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Quick Hits: Scaling the Great Firewall of China


Brief scrutiny of today's headlines.

Want to feel burdened by a tyrannical regime hell-bent on suppressing free information through widespread media censorship? Well, now you can! A new Firefox plugin called China Channel redirects your IP address to the People's Republic of China. As soon as the plugin is activated, Internet access is limited to those services approved by China's Ministry of Industry and Information Technology - in other words, not a whole lot. Call it suppression by proxy.

It's a perfect chance to discover why some call it the Great Firewall of China.

China is widely considered the biggest offender in Internet censorship. The Guardian estimates close to 30,000 members of the Internet police force in Beijing are on routine watch for "problem information" - you know, news sites, Wikipedia and blogs. As the Firefox extension demonstrates, searching "Tienanmen protest" or "Dalai Lama," for example, will cause you to lose your Internet access.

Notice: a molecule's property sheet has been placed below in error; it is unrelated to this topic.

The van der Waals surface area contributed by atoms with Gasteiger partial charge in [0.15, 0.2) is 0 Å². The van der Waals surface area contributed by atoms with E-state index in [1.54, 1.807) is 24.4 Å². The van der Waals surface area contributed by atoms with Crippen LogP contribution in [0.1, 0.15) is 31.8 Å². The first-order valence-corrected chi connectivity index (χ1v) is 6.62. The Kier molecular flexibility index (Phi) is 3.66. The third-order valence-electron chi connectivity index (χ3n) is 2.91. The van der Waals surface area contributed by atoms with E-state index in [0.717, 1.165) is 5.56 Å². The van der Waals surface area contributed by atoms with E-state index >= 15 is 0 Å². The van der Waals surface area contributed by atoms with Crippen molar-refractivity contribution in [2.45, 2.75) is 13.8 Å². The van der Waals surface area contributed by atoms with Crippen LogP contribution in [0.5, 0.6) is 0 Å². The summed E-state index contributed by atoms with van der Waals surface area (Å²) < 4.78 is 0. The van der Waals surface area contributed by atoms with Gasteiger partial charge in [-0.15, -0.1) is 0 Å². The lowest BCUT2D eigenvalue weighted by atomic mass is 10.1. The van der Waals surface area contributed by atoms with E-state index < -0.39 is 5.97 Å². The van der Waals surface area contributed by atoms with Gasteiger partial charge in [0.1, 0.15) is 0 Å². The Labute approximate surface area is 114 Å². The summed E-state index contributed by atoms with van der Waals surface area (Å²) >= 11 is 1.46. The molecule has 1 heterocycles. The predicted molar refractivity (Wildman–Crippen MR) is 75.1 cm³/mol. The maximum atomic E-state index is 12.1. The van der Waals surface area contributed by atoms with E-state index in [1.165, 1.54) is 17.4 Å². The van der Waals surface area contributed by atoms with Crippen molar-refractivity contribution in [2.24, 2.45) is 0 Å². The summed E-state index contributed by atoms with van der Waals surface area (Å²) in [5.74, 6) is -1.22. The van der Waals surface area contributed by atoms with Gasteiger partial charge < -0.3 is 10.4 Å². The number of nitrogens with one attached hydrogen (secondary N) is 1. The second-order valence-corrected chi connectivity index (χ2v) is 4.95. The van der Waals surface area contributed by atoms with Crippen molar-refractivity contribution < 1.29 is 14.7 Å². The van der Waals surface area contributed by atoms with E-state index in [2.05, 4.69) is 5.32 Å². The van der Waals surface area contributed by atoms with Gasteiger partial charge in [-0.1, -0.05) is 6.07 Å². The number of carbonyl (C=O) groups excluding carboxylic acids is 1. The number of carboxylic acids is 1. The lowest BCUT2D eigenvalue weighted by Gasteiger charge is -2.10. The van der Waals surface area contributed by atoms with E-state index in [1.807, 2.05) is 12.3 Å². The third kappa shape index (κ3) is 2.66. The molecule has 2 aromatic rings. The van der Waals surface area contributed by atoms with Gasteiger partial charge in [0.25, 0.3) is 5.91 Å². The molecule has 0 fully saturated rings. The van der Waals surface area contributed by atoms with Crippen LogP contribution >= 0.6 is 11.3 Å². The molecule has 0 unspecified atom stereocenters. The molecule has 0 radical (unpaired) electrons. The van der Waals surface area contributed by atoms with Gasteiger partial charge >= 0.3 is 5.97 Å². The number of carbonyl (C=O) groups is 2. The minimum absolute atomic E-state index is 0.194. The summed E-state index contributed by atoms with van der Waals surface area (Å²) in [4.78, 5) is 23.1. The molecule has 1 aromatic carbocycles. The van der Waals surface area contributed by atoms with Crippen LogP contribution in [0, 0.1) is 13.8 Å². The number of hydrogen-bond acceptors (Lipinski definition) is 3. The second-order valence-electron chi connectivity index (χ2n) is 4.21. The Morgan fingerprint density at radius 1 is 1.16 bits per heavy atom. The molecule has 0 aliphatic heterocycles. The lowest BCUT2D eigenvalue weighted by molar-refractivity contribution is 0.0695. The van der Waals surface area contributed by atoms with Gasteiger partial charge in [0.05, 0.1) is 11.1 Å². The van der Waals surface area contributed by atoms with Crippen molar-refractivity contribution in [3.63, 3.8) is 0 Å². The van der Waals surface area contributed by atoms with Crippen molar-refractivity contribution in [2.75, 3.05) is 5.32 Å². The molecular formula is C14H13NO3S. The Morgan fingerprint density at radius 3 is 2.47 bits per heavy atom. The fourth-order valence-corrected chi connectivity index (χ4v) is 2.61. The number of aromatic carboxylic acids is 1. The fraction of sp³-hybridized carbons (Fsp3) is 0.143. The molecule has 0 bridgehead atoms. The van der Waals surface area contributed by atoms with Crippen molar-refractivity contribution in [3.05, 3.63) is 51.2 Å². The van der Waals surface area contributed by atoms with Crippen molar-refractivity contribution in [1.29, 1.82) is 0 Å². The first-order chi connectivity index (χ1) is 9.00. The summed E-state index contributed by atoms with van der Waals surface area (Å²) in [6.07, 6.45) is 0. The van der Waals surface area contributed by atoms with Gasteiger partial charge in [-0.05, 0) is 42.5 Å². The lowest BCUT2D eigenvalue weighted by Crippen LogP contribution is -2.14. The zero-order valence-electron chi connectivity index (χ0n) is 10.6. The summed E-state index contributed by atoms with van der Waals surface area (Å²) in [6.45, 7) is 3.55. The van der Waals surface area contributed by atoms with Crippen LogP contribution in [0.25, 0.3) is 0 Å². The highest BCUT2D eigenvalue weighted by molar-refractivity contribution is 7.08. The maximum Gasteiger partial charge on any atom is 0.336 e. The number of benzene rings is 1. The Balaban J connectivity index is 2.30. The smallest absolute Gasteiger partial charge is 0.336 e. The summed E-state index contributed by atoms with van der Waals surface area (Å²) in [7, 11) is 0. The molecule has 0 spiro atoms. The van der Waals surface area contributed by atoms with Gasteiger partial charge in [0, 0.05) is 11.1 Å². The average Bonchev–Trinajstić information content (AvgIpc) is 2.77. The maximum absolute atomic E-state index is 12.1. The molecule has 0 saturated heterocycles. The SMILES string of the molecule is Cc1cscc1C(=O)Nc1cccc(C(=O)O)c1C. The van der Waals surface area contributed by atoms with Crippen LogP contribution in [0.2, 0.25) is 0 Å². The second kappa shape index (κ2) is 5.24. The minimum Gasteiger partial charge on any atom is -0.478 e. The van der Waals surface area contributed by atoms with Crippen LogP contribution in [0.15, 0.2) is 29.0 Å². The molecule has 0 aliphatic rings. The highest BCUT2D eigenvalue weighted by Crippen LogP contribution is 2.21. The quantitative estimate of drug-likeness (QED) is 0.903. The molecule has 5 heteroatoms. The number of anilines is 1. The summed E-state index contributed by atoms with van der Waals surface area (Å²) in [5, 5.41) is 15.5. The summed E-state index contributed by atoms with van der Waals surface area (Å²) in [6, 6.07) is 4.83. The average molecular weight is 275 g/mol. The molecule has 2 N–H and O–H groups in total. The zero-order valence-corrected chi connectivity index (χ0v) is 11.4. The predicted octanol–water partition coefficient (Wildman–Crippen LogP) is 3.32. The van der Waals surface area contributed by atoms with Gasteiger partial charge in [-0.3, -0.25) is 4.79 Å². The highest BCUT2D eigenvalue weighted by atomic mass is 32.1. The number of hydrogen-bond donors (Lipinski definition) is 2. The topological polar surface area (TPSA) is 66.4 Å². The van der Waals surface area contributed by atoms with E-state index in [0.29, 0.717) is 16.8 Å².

Some of the more technically-savvy Internet users in China reroute their browsing sessions to proxies in other countries, thereby sidestepping the censorship and staying under the Internet watchdogs' radar.

Evan Roth and Aram Bartholl, the men behind the browser extension, have said they wanted to reveal the extensive restrictions the Chinese government has placed on free media. In an art exhibition in Hong Kong -- where censorship is more lax -- they erected 2 side-by-side monitors that display the stark differences between normal and restricted access. The goal? Bring even more unwanted attention the Chinese government's suppression of information.
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